Is There A Good Side Of Populism?

Updated: Jul 1

It is very easy to search the bad bits of populism and to criticize it, and some populist parties are even considered a threat to democracy. But, just like anything else in the world, populism also comes with some good sides. One good side to populism is the increase in voter turnout, that has been a problem in most countries. In this article, I will be exploring if it does, in fact, increase voter turnout.

Populism is a political approach to voters that tells the population that their needs are not being met with the political elite and, therefore, a change needs to be seen. They then present themselves as the change the voter needs to improve his/her life.

A major problem in most western countries is a lack of enthusiasm for elections which results in a very low turnout. The low turnout can not only be explained by the said lack of enthusiasm, obviously, it is also explained by many other factors that I am not going in to deep on that matter. What is presented today in many journal articles is that populism is not the answer to increase election turnout, but it does help elections achieve a higher turnout. Populist parties help because they put ‘complicated’ political terms in easier terms, thus making politics feel more accessible and, with that, it moves people towards that party’s political message.

My question is, how can populist parties have helped anything if we still are facing low turnouts whilst populist parties have been around for a long time? I have then decided to do my own research to understand if it is really a benefit. My research is limited to the European Union (including the United Kingdom). The parties that have been used in this study are relevant populist parties in the European Union, left, centre or right, and that their political approach strives with the appeal to ordinary people who feel that their concerns are disregarded by established elite groups. The only parties to I have defined to be relevant with parties that have one or more seats in parliament.

The first step is to gauge the voter turnout at each country’s most recent election each country had. We can identify in the graph below that in the European Union there is a very big difference between Germany, which is very close to 100%, and Slovakia that does by less than 2% surpasses the 40% barrier.

The next metric that will be useful to understand the last graph is to know when were populist parties founded. The graph below. It also shows which countries have relevant populist parties. Some of these countries even have more than one relevant populist party. We can also clearly see a spike in the creation of populist parties after 2011. 2011 marks the debt crisis in the European Union. This feeling of revolt might have been triggered by the crisis.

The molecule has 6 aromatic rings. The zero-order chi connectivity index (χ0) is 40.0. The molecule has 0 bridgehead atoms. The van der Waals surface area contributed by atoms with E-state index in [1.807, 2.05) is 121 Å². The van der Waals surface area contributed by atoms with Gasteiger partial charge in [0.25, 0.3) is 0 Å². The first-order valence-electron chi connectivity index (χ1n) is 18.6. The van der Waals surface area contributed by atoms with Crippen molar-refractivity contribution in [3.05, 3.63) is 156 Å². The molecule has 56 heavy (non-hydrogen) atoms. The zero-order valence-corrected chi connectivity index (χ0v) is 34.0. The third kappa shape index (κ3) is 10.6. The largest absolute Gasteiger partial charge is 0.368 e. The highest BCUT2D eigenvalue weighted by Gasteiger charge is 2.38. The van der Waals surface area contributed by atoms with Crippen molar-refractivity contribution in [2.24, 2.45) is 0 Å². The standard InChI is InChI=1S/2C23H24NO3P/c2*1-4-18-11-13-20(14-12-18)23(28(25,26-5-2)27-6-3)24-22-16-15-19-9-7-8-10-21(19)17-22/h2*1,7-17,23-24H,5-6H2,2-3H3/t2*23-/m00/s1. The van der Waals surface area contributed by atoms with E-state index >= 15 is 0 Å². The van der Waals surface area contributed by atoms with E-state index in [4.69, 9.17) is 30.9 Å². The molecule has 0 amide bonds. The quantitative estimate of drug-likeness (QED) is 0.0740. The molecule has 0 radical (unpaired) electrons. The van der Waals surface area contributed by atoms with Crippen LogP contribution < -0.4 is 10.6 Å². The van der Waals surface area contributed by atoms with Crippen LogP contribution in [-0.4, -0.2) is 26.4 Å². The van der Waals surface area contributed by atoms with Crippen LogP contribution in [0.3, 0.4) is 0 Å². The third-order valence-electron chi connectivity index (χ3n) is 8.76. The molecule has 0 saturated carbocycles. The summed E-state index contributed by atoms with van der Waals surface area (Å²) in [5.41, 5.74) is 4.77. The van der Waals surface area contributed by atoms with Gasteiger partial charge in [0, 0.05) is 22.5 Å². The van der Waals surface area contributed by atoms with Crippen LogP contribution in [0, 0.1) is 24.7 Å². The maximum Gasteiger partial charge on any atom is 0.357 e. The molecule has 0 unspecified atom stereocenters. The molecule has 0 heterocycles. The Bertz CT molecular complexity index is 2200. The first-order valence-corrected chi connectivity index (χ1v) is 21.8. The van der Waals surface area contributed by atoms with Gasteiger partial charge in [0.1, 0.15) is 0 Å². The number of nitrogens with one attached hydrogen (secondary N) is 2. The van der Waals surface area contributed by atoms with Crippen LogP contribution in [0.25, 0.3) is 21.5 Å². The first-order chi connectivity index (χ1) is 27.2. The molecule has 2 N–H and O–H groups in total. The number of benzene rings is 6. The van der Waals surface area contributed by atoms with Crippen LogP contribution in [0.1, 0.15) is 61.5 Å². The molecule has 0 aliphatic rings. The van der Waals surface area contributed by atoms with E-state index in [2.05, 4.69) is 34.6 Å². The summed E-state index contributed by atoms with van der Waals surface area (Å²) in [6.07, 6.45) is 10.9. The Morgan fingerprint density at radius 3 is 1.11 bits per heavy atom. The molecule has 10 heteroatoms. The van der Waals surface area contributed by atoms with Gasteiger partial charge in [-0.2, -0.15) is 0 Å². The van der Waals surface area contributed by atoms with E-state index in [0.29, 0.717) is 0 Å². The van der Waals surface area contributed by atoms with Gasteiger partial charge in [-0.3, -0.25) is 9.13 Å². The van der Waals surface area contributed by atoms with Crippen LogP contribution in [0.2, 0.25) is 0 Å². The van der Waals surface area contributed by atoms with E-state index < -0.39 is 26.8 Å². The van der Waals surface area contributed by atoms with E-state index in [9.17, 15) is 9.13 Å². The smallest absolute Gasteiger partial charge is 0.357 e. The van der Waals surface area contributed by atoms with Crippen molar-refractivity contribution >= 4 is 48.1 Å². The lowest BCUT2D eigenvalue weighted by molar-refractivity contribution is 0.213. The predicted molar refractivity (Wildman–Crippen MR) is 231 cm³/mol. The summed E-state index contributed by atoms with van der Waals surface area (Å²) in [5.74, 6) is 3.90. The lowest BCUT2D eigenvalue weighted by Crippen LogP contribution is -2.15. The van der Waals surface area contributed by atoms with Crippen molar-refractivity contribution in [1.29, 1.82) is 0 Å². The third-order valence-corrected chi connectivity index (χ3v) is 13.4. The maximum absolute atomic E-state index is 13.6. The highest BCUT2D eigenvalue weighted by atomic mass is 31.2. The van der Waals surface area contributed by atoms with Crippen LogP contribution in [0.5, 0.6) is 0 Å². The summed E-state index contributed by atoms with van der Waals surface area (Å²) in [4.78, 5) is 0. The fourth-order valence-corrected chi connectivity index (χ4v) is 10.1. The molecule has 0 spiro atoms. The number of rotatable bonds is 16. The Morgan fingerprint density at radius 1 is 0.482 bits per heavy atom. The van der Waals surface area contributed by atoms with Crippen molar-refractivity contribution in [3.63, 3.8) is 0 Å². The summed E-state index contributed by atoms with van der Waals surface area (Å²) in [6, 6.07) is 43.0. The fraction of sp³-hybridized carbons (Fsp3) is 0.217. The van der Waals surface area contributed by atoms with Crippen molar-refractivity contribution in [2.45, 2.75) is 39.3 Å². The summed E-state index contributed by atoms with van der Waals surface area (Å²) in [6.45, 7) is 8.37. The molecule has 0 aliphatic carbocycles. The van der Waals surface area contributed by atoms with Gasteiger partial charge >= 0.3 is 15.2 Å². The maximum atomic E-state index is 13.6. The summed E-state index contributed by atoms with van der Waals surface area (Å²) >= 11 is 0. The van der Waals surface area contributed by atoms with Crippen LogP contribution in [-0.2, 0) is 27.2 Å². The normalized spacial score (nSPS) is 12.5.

The graph below shows you the percentage of the vote that was attributed to populist parties in the last election. What we can take from this graph is that the more mature parties, get a bigger share of the vote compared to those that were created after the spike of 2011. An example of this is the Left Bloc in Portugal that is currently the 3rd main party in its country, while the newer party is only the 7th main. Other examples of this can be the Polish PiS and the Polish Kukiz’15. PiS is the Government while the Kukiz’15 is still a very small party.

I have saved the best for last. This last graph shows the percentage change in the first elections from when these populist parties won their first seat. I have not done this statistic for their first year running for elections but rather for the first election in which they won a seat, because my understanding is that when parties are too small, their likelihood of winning seats is considerably

smaller because they have fewer resources.

We can see change in every single country. Now, it is important to understand that the changes cannot be entirely attributed to the party, neither up, nor down. It is, however, interesting that the sum of all the changes adds up to a minus 22,62. It is a very big change and it goes against the findings of other studies.

It is, however, very important to say again that this is only focused on the European Union countries (plus the United Kingdom) and in the countries that have a relevant populist party. I have defined relevant with parties that have one or more seats in parliament.

So, to conclude, would I be saying that populist parties have no use in society? No. That is certainty not what I am advocating for. However, I am forced to conclude that populist parties in the European Union no meaningful effect on in voter turnout in their first year seated.

The Politician Independent Newspaper, created in 2020